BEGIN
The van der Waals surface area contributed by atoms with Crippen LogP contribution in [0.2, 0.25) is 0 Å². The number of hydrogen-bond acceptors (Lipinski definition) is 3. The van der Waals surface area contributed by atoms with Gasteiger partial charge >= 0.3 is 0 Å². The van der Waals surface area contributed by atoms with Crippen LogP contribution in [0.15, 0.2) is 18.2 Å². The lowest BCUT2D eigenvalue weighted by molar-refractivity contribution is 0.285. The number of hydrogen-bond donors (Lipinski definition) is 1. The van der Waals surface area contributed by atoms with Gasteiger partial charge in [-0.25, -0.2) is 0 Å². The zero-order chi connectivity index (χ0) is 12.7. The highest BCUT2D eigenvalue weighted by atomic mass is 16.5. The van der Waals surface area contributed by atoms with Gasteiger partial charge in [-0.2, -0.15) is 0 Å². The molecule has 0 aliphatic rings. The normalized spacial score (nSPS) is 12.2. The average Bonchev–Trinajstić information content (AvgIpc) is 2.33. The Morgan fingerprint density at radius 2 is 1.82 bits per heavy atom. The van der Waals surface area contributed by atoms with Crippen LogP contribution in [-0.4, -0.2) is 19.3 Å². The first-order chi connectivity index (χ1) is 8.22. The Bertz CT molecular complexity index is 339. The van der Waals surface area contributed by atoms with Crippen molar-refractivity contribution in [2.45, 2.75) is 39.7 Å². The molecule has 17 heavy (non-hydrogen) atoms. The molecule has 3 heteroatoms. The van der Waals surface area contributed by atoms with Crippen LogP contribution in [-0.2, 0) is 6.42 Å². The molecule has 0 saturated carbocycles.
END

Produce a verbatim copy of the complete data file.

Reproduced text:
The van der Waals surface area contributed by atoms with Crippen LogP contribution in [0.2, 0.25) is 0 Å². The number of hydrogen-bond acceptors (Lipinski definition) is 3. The van der Waals surface area contributed by atoms with Gasteiger partial charge >= 0.3 is 0 Å². The van der Waals surface area contributed by atoms with Crippen LogP contribution in [0.15, 0.2) is 18.2 Å². The lowest BCUT2D eigenvalue weighted by molar-refractivity contribution is 0.285. The number of hydrogen-bond donors (Lipinski definition) is 1. The van der Waals surface area contributed by atoms with Gasteiger partial charge in [-0.25, -0.2) is 0 Å². The zero-order chi connectivity index (χ0) is 12.7. The highest BCUT2D eigenvalue weighted by atomic mass is 16.5. The van der Waals surface area contributed by atoms with Gasteiger partial charge in [-0.2, -0.15) is 0 Å². The molecule has 0 aliphatic rings. The normalized spacial score (nSPS) is 12.2. The average Bonchev–Trinajstić information content (AvgIpc) is 2.33. The Morgan fingerprint density at radius 2 is 1.82 bits per heavy atom. The van der Waals surface area contributed by atoms with Crippen LogP contribution in [-0.4, -0.2) is 19.3 Å². The first-order chi connectivity index (χ1) is 8.22. The Bertz CT molecular complexity index is 339. The van der Waals surface area contributed by atoms with Crippen molar-refractivity contribution in [2.45, 2.75) is 39.7 Å². The molecule has 17 heavy (non-hydrogen) atoms. The molecule has 3 heteroatoms. The van der Waals surface area contributed by atoms with Crippen LogP contribution in [-0.2, 0) is 6.42 Å². The molecule has 0 saturated carbocycles.